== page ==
Data compiled by the author from various decennial censuses (see U.S. Census Bureau 2002, 2012).

Source: Data compiled by the author from various decennial censuses (see U.S. Census Bureau 2002, 2012).


There has been no established trend of a rebound to Latinos—as a group—wholly identifying as white (as was presumed to be the case in the decades prior to 1980). Indeed, the most noteworthy change in the trend of race reporting among Latinos since 1980 is that the proportion reporting as white drops markedly (to about only one-in-five) when a Hispanic/Latino option is made available in a combined race and ethnic origin question format (JBS International, Inc. 2011; U.S. Census Bureau 2014b).

Broadly attributing whiteness to multi-racial groups contradicts the historical and present structure of race in America and globally. Within the current schema of the decennial census that allows for multiple responses (which was first adopted by the U.S. Census Bureau in 2000), there is no longer a practical need to assign single race identities to groups that have deep interracial histories. Indeed, the common terms of ‘Latino’ and ‘Middle Eastern’ are often used to reflect the inextricably multi-racial history of the respective regions. Proposed revisions would enable persons of single race or multi-racial ancestry to report a single response or choose from the array of options that they authentically identify with. For example, this would allow the reporting of Latino and black, Latino and white, or Latino and any other combination of race.

The practice of restricting and re-defining the racial identities of Latino and MENA groups to white results in mis-measurement of white identity and the relative size of other racial identities in America. Without revisions, the race data collected from the decennial census will continue to be incomplete and, in many cases inaccurate for the millions who do not partly or fully identify with any of the standard OMB races. The proposed revisions would enhance the accuracy, completeness, and validity of the self-reported data on race and ethnicity. They would also clarify the racial identity of many of the otherwise ambiguous residual race category responses now reported as ‘Some Other Race,’ which is now the third largest race category in the U.S. (and may soon become the second largest race category).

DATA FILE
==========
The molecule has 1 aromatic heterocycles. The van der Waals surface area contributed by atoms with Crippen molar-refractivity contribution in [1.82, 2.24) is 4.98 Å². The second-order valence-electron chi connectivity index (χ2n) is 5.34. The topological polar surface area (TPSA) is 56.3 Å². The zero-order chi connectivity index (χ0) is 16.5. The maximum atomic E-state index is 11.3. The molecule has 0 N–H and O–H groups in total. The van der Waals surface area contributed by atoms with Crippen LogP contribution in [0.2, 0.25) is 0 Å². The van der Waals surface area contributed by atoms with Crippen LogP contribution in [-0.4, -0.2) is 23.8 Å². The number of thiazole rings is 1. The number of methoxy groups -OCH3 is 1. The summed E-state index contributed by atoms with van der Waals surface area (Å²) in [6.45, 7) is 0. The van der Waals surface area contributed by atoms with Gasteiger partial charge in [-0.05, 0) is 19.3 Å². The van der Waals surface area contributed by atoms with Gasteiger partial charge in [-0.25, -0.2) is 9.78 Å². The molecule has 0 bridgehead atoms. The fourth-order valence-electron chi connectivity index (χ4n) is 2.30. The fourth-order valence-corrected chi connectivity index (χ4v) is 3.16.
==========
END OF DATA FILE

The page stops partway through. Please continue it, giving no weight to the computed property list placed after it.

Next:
1. The standard OMB race categories used for the 2010 census are White; Black, African American, or Negro; American Indian or Alaska Native; Asian; Native Hawaiian or Other Pacific Islander; and Some Other Race.
  2. The terms Latino and Hispanic are used interchangeably in this article.
  3. Eligibility rules for U.S. citizenship historically established the assignment of whiteness to members of Latino and MENA groups (Gómez 2007 and Gualtieri 2009).

Works Cited

  1. Dowling, Julie. 2014. Mexican Americans and the Question of Race. Austin, TX: University of Texas Press.
  2. Gómez, Laura E. 2007. Manifest Destinies: The Making of the Mexican American Race. New York, NY: New York University Press.
  3. Gualtieri, Sarah. 2009. Between Arab and White: Race and Ethnicity in the Early Syrian American Diaspora. Oakland, CA: University of California Press.
  4. JBS International, Inc. 2011. “Final Report of the Alternative Questionnaire Experiment Focus Group Research.” Bethesda, MD.
  5. Kahn, Carrie. 2010. “Arab-American Census Activist Say ‘Check It Right’” NPR. March 29th. Retrieved Jan 5. 2015.
  6. U.S. Census Bureau. 1930. “Instructions to Enumerators: Population and Agriculture.” Washington, D.C.: U.S. Department of Commerce.
  7. U.S. Census Bureau. 2002. “Historical Census Statistics on Populations Totals by Race, 1790 to 1990, and by Hispanic Origin, 1970 to 1990, for the United States, Regions, Divisions, and States. Suitland, MD: U.S. Department of Commerce. Economics and Statistics Administration.
  8. U.S. Census Bureau. 2009. “Enumerator Manual 2010 Census.” Suitland, MD: U.S. Department of Commerce.
  9. U.S. Census Bureau. 2011. “Overview of Race and Hispanic Origin: 2010.” Suitland, MD: U.S. Department of Commerce.
  10. U.S. Census Bureau. 2012. Census Tables DP-1 Demographic Profile Data for 2000 and 2010. American FactFinder. Retrieved Jan 5. 2015.
  11. U.S. Census Bureau 2014a. “The 2010 Census Race and Hispanic Origin Alternative Questionnaire Experiment.” Presented at Pew Research Center on March 12, 2014.
  12. U.S. Census Bureau 2014b. “Race Reporting Among Hispanics: 2010.” Suitland, MD: U.S. Department of Commerce.